As District Three Supervisor Don Horsley squares off with challenger Michael Stogner again — they ran amid a larger candidate pool four years ago — the two tackled several issues countywide and specific to the coastside in hopes of convincing voters each is the best choice for the job.
Horsley and Stogner sat down with the Daily Journal for an in-office interview and also provided answers to the following five questions to allow each candidate a forum for sharing their own words prior to the June 3 election. Each was asked to keep the answers to approximately 50 words and were only edited for grammar or length.
1. Outside of keeping the budget in check, what is the biggest challenge now facing the county as a whole?
Horsley: Traffic congestion and affordable housing. We need funding for better and more reliable public transportation. Electrify Caltrain to allow more cars and passengers and improve our bus service feeding into both Caltrain and BART. If we can’t provide affordable housing at all levels, eventually employers will move elsewhere.
Stogner: Unfunded pension liabilities, health care issues, quality of life issues for the current residents, public safety, traffic, parks, schools, etc.
2. What are some of the issues unique to your district?
Horsley: Protecting and preserving our agricultural heritage on the coastside, finding a solution to Pescadero Creek Road flooding and Highway 1 issues. My current projects include working on center medians and a multi-modal trail along Highway 1, Plan Princeton updating a community plan and working with Caltrans on protecting the road at Surfer’s Beach.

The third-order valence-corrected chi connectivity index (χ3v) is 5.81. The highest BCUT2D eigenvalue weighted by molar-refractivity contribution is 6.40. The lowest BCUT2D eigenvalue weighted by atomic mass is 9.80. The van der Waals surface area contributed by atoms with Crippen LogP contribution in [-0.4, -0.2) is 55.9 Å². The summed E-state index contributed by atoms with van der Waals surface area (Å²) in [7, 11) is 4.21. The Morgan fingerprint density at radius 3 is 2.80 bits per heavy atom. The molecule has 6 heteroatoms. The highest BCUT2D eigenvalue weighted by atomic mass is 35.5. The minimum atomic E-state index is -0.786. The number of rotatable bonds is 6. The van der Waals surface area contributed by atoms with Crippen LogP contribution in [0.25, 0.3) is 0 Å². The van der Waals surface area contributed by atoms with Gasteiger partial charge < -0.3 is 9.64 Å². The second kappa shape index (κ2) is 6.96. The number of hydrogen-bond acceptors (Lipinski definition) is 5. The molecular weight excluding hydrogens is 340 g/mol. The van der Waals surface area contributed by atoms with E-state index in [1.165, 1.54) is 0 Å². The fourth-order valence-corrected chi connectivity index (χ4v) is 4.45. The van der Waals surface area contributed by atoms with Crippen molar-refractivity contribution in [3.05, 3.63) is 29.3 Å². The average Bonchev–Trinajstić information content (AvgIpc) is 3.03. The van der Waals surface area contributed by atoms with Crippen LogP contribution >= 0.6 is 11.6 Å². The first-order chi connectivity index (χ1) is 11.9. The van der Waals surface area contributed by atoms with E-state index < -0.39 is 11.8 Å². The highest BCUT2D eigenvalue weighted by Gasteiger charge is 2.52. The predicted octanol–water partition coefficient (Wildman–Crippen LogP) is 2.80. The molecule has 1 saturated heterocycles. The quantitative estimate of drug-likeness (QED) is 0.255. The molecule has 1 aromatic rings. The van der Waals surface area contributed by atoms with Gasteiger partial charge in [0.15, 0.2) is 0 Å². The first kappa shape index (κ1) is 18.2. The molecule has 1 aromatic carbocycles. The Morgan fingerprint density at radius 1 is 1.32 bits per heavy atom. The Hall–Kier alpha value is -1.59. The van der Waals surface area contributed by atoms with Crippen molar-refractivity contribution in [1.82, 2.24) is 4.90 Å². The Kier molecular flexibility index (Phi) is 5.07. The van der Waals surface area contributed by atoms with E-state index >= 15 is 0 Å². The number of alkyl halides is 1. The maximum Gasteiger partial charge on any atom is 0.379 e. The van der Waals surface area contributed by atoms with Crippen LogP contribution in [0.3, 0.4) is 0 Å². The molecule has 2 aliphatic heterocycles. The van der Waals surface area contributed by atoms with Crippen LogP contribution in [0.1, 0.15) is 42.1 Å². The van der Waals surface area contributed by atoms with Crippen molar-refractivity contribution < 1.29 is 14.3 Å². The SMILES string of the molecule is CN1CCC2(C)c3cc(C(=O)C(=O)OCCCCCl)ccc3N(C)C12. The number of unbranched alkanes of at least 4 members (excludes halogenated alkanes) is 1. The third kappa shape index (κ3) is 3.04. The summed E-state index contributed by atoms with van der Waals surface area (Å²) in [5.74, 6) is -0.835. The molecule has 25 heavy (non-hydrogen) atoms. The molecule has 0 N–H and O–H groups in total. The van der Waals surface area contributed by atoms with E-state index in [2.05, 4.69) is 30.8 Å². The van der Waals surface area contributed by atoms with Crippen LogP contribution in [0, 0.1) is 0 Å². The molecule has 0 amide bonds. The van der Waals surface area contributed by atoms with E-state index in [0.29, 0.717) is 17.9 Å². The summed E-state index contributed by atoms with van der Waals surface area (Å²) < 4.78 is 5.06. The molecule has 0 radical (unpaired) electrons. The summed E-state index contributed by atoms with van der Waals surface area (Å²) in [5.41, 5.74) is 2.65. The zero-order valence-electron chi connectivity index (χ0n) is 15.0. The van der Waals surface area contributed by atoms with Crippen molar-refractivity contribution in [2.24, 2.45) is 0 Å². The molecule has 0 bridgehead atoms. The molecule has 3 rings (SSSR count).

Stogner: District Three has the most unincorporated area in the county, we have people on the coast who want to be represented and they don’t feel that they are.
3. Should the county absorb or have greater involvement and oversight of any its special districts? Why or why not?
Horsley: There is not a hierarchical relationship between the board and special districts. They are governed by their own elected board members so the county doesn’t have authority to exercise oversight. The Local Agency Formation Commission conducts regularly scheduled service reviews and can recommend potential consolidation, operational efficiencies and sometimes dissolution.
Stogner: Yes, they could absorb those special district the grand jury recommended to be dissolved and the supervisors are the oversight for the county.
4. How can the county balance the economic recovery helping its bottom line with the spike in housing prices that keep affordability for many at bay?
Horsley: The county set aside $13.5 million from the dissolved redevelopment agencies for affordable housing projects in cities with shovel-ready projects within the next two to three years. The county and cities must work together to leverage funding from the private and nonprofit sectors. We are working with our partners on a plan entitled “Opening More Doors.”
Stogner: Supervisors are not in the economic recovery business. Leave that to the private sector.
5. What is the county’s health care responsibility for indigent and low-income residents who do not qualify for aid under the Affordable Care Act?
Horsley: Health care for the indigent and certain low-income residents will continue to be a responsibility for the county. Providing health care through various community clinics is one way of reducing unnecessary and expensive emergency room visits. I fought for a mobile health van on the south coast to provide health care to farm workers and their families.
Stogner: We are mandated by federal law.
City of residence: Emerald Hills
Occupation: County supervisor
Experience: Former sheriff nearly 14 years; Sequoia Healthcare District board
Education: BA, San Francisco
City of residence: San Carlos
Occupation: Self-employed victims advocate
Experience: Real estate sales, 27 years; private pilot, fast-pitch softball coach
Education: Carlmont High School; College of San Mateo, primarily in